Wayfair to open its first brick-and-mortar store this fall

Another major e-commerce brand its expanding its business offline. Wayfair, the Boston-based online furniture retailer whose net revenue topped $2 billion in the fourth quarter, announced this morning it plans to open its first full-service retail store this fall. The store, which will be based in Natick, Mass., will connect the company’s online business to the real world, allowing customers to meet with home design experts, try out the furniture in person and order home delivery of both in-store products and those from Wayfair’s website.

The company had previously operated pop-up shops in Natick, Mass. and Paramus, N.J., and it recently opened an outlet connected to its Florence, Ky. warehouse. However, these are not equivalent to the store it now has planned. But Wayfair will open four other pop-ups this summer, at yet to be announced locations, that will offer curated selections of merchandise.

The larger retail store will be located in the Natick Mall in Natick, Mass. — the same place where Wayfair ran its holiday 2018 pop-up.

Like most other furniture retailers, the new store will offer customers design assistance through complimentary consultations, where the experts may suggest recommendations ranging from home improvement projects to décor selections.

The shoppers will be able to order from the store’s product inventory, or from Wayfair’s website for home delivery.

It’s not unusual these days to see e-commerce brands pursuing an omnichannel experience, where their online site overlaps with a brick-and-mortar presence. Amazon, notably, has recently pursued this path through its Whole Foods acquisition, Amazon Books stores and Amazon Go convenience stores. Walmart and Target and other big-box retailers offer a variety of ways to shop online, pick up at the store or order home delivery with help from in-store associates.

Other e-commerce-first brands — particularly in the fashion and beauty space — also today often launch physical retail stores as a means of attracting new customers who hadn’t yet shopped their site, as well as catering to current customers through a new channel.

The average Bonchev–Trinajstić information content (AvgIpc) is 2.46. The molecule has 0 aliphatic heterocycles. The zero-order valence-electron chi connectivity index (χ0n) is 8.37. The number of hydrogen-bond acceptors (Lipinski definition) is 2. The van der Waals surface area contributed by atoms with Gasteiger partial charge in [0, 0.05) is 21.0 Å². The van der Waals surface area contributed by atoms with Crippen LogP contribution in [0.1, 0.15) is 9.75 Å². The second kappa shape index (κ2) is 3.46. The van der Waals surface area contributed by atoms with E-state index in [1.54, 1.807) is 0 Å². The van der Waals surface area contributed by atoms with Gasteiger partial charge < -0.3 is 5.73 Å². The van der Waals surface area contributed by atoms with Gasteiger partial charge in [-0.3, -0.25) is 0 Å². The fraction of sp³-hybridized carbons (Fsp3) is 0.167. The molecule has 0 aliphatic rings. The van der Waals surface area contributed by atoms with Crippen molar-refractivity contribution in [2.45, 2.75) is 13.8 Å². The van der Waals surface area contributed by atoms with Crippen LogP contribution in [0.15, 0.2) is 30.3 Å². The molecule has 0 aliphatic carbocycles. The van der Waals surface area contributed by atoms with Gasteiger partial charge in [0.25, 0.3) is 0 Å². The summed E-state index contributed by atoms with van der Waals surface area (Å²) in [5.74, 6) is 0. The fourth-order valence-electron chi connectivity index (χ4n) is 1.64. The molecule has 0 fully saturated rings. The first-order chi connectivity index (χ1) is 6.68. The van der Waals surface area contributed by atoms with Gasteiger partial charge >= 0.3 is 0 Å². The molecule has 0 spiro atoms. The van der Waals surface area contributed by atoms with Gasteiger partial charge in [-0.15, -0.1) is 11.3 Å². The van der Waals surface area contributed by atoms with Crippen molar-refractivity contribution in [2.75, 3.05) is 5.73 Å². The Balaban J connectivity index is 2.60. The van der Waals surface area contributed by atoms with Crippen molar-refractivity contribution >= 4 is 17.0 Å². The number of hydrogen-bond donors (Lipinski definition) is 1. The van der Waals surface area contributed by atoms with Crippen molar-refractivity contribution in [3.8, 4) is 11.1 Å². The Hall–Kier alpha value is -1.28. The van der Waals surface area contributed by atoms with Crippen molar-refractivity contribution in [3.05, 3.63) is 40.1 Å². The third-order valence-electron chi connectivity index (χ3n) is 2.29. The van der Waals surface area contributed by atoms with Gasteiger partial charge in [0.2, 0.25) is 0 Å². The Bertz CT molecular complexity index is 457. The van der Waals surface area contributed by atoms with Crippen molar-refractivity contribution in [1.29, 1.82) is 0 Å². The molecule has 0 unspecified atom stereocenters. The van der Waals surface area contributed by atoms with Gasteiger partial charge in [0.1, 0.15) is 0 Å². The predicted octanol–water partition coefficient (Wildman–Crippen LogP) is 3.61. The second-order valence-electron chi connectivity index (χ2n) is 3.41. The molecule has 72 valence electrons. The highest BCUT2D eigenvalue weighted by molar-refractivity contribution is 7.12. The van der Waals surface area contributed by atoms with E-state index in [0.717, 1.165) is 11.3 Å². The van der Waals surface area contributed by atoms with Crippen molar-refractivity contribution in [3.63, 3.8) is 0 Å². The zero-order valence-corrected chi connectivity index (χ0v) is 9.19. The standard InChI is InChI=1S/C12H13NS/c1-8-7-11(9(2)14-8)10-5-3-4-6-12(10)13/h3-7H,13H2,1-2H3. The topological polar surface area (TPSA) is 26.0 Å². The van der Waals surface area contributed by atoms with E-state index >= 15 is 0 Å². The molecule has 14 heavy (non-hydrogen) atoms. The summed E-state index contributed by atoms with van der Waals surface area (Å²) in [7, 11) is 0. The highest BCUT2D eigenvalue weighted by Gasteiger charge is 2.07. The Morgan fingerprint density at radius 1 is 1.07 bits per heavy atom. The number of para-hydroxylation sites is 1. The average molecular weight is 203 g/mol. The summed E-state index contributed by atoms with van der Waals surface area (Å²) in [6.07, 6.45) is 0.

For example, Rent the Runway, The RealReal, Glossier, ThredUp, Allbirds, Away, ModCloth, Madison Reed and others have joined older brands like Warby Parker, Zappos and Bonobos in expanding their operations to include brick-and-mortar footprints.

While physical retail increases overhead, it does send a message to shoppers that the company is more stable than some other fly-by-night brands found only through Instagram and Facebook ads.

It also offers a way for customers to physically inspect merchandise they may not feel comfortable buying online — like clothes that require trying on for fit, makeup they want to test or — in the case of Wayfair’s furniture — a way to touch and feel the fabrics, closely inspect the build quality and visualize items alongside other design materials like fabric swatches or paint strips, for example.

“With the opening of our new retail store, we are offering our customers a new way to enjoy Wayfair’s exceptional shopping experience as we continue to transform the way people shop for their homes,” said Niraj Shah, CEO, co-founder and co-chairman, Wayfair, in a statement. “We look forward to inviting our customers further into the world of Wayfair, welcoming them to step inside our newest shopping experience guided by the knowledgeable support and expertise of our in-store design team,” Shah added.

The news comes just after Wayfair posted its biggest year-over-year revenue growth (40 percent) to date in a better than expected Q4 2018. The company also saw its active customer base jump 38 percent to 15.2 million, and orders per customer jump to 1.85 versus 1.77 in the year ago period. However, the retailer reported growing losses attributed to operating expenses, including marketing and advertising, and hiring — factors that have had some questioning the sustainability of Wayfair’s growth.

One single retail store won’t necessarily take the pressure off Wayfair’s high operating expenses, but it allows the retailer to experiment with a more traditional model and measure its impacts.

Wayfair didn’t offer an exact launch date beyond “fall 2019” or other details about the stores, like square footage, for example. It said other details will be shared closer to launch.